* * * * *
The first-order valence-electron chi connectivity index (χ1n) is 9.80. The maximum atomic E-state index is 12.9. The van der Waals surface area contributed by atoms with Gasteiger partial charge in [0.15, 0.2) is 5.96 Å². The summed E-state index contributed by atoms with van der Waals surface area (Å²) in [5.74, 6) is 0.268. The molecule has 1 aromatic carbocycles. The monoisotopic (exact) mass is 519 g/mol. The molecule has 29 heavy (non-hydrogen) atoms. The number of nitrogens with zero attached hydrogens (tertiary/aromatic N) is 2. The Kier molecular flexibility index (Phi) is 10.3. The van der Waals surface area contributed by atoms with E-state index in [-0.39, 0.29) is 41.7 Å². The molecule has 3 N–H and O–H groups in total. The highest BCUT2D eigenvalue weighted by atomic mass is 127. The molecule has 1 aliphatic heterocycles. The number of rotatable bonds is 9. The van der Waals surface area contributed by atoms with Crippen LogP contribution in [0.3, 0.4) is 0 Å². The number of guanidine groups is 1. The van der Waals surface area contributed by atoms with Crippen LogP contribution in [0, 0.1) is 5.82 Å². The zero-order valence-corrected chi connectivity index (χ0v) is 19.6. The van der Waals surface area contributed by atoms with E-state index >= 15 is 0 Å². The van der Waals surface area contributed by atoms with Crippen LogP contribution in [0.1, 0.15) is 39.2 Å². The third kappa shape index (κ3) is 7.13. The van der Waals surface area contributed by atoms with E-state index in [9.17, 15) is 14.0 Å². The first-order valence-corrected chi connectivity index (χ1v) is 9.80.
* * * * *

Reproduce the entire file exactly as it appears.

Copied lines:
The first-order valence-electron chi connectivity index (χ1n) is 9.80. The maximum atomic E-state index is 12.9. The van der Waals surface area contributed by atoms with Gasteiger partial charge in [0.15, 0.2) is 5.96 Å². The summed E-state index contributed by atoms with van der Waals surface area (Å²) in [5.74, 6) is 0.268. The molecule has 1 aromatic carbocycles. The monoisotopic (exact) mass is 519 g/mol. The molecule has 29 heavy (non-hydrogen) atoms. The number of nitrogens with zero attached hydrogens (tertiary/aromatic N) is 2. The Kier molecular flexibility index (Phi) is 10.3. The van der Waals surface area contributed by atoms with E-state index in [-0.39, 0.29) is 41.7 Å². The molecule has 3 N–H and O–H groups in total. The highest BCUT2D eigenvalue weighted by atomic mass is 127. The molecule has 1 aliphatic heterocycles. The number of rotatable bonds is 9. The van der Waals surface area contributed by atoms with Crippen LogP contribution in [0.3, 0.4) is 0 Å². The number of guanidine groups is 1. The van der Waals surface area contributed by atoms with Crippen LogP contribution in [0, 0.1) is 5.82 Å². The zero-order valence-corrected chi connectivity index (χ0v) is 19.6. The van der Waals surface area contributed by atoms with E-state index >= 15 is 0 Å². The van der Waals surface area contributed by atoms with Crippen LogP contribution in [0.1, 0.15) is 39.2 Å². The third kappa shape index (κ3) is 7.13. The van der Waals surface area contributed by atoms with E-state index in [9.17, 15) is 14.0 Å². The first-order valence-corrected chi connectivity index (χ1v) is 9.80.